Original Paper

Parasitology Research

, Volume 112, Issue 11, pp 3859-3863

First online:

Fusidic acid is an effective treatment against Toxoplasma gondii and Listeria monocytogenes in vitro, but not in mice

  • Amanda J. PayneAffiliated withDepartment of Medical Microbiology and Immunology, University of Wisconsin–Madison
  • , Lori M. NealAffiliated withDepartment of Medical Microbiology and Immunology, University of Wisconsin–Madison
  • , Laura J. KnollAffiliated withDepartment of Medical Microbiology and Immunology, University of Wisconsin–Madison Email author 

Rent the article at a discount

Rent now

* Final gross prices may vary according to local VAT.

Get Access

Abstract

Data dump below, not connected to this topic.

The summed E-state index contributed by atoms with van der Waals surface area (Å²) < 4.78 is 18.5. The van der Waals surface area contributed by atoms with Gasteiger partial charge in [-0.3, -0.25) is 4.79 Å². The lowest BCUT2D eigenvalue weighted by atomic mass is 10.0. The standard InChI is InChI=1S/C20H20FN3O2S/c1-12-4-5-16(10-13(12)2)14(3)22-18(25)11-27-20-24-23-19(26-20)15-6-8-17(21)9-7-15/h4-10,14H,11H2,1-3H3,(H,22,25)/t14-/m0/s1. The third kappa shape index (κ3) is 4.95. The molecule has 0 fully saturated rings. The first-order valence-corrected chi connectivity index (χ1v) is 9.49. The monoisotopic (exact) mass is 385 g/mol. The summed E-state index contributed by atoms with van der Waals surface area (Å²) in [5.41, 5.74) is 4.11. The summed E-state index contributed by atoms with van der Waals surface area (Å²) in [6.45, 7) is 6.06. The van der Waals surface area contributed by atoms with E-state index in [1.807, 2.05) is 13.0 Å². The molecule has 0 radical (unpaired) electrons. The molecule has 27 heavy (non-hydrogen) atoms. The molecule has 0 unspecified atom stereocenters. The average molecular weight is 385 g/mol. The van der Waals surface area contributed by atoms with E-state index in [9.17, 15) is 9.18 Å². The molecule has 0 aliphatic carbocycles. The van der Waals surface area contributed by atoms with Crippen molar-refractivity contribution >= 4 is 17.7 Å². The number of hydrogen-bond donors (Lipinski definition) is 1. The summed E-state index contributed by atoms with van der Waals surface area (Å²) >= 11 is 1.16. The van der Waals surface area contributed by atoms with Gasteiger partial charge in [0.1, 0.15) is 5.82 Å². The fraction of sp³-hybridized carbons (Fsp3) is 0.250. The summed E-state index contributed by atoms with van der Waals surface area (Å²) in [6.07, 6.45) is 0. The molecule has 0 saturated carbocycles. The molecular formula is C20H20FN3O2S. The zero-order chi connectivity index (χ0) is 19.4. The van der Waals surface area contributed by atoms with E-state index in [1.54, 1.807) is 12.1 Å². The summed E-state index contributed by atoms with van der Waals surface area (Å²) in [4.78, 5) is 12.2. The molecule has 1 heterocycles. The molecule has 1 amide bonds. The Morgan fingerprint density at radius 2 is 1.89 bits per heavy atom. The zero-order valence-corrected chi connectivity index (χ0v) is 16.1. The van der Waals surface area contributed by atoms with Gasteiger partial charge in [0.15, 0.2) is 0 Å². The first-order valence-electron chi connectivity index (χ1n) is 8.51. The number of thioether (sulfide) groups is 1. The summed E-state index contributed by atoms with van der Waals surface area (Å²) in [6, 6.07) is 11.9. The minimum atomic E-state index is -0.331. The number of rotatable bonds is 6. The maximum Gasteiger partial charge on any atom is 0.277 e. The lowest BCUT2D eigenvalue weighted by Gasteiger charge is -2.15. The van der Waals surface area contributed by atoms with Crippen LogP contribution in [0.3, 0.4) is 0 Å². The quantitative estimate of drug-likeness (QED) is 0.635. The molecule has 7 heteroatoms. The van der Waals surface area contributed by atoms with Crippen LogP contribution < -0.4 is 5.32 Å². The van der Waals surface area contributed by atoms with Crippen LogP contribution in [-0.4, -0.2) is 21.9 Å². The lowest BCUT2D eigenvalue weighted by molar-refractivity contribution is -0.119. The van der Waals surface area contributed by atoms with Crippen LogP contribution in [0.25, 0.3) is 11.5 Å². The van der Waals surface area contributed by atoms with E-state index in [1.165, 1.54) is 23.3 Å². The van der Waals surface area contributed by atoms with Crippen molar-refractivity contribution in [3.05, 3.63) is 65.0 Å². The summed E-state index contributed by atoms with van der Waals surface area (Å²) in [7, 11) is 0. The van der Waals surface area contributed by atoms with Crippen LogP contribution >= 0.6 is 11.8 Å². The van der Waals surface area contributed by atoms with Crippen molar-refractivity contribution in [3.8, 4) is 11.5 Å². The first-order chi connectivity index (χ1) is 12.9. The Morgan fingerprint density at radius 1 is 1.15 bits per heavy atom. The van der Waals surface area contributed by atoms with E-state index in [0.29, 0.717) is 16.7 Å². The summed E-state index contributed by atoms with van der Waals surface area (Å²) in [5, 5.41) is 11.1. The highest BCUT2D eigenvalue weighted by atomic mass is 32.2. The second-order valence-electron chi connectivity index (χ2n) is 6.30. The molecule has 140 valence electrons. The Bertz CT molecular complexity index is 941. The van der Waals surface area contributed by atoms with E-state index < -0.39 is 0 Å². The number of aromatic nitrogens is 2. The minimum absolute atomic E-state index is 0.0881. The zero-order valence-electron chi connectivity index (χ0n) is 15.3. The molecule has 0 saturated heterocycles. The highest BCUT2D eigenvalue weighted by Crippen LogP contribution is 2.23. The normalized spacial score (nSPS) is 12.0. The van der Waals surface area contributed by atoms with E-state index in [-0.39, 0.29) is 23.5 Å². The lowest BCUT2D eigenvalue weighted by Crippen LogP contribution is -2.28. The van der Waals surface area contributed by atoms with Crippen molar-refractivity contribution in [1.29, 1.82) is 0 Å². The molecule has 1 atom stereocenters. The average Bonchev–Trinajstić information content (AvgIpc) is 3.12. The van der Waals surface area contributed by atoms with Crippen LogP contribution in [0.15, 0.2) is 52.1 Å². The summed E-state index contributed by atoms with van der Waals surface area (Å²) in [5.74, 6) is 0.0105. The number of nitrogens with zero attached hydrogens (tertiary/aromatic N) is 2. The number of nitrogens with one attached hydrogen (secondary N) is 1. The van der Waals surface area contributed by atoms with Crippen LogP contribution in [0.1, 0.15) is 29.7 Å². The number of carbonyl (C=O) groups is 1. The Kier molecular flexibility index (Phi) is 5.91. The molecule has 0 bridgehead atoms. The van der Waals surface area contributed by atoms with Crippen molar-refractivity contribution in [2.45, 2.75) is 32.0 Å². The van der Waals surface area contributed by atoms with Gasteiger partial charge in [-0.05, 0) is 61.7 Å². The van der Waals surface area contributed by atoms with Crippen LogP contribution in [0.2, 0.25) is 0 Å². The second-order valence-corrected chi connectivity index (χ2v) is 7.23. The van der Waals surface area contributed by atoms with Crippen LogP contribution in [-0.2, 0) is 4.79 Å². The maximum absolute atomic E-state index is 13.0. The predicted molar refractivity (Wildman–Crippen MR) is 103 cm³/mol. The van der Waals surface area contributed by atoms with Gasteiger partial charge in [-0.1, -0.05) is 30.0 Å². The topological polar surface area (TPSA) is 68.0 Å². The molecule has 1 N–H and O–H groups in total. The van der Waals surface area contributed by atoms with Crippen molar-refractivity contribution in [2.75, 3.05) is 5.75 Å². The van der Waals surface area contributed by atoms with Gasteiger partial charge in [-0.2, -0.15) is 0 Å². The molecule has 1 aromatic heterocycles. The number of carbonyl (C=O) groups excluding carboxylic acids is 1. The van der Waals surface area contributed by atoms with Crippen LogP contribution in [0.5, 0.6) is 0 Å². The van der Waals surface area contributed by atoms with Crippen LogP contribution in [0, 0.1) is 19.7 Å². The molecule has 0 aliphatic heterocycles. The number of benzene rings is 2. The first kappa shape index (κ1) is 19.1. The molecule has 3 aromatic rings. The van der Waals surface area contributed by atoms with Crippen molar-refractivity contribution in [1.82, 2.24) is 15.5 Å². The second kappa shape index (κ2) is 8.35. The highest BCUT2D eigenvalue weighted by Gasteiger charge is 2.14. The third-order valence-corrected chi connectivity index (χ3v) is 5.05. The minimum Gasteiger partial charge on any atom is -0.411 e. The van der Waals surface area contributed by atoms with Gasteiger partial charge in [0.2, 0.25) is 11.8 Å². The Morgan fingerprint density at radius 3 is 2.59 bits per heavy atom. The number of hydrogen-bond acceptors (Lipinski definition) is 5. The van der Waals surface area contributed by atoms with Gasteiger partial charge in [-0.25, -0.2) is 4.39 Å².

Fusidic acid is a bacteriostatic antibiotic that inhibits the growth of bacteria by preventing the release of translation elongation factor G (EF-G) from the ribosome. The apicomplexan parasite Toxoplasma gondii has an orthologue of bacterial EF-G that can complement bacteria and is necessary for parasite virulence. Fusidic acid has been shown to be effective in tissue culture against the related pathogen Plasmodium falciparum, and current drug treatments against T. gondii are limited. We therefore investigated the therapeutic value of fusidic acid for T. gondii and found that the drug was effective in tissue culture, but not in a mouse model of infection. To determine whether this trend would occur in another intracellular pathogen that elicits a T helper 1-type immune response, we tested the efficacy of fusidic acid for the bacterium Listeria monocytogenes. Similar to its effects on T. gondii, fusidic acid inhibits the growth of L. monocytogenes in vitro, but not in mice. These findings highlight the necessity of in vivo follow-up studies to validate in vitro drug investigations.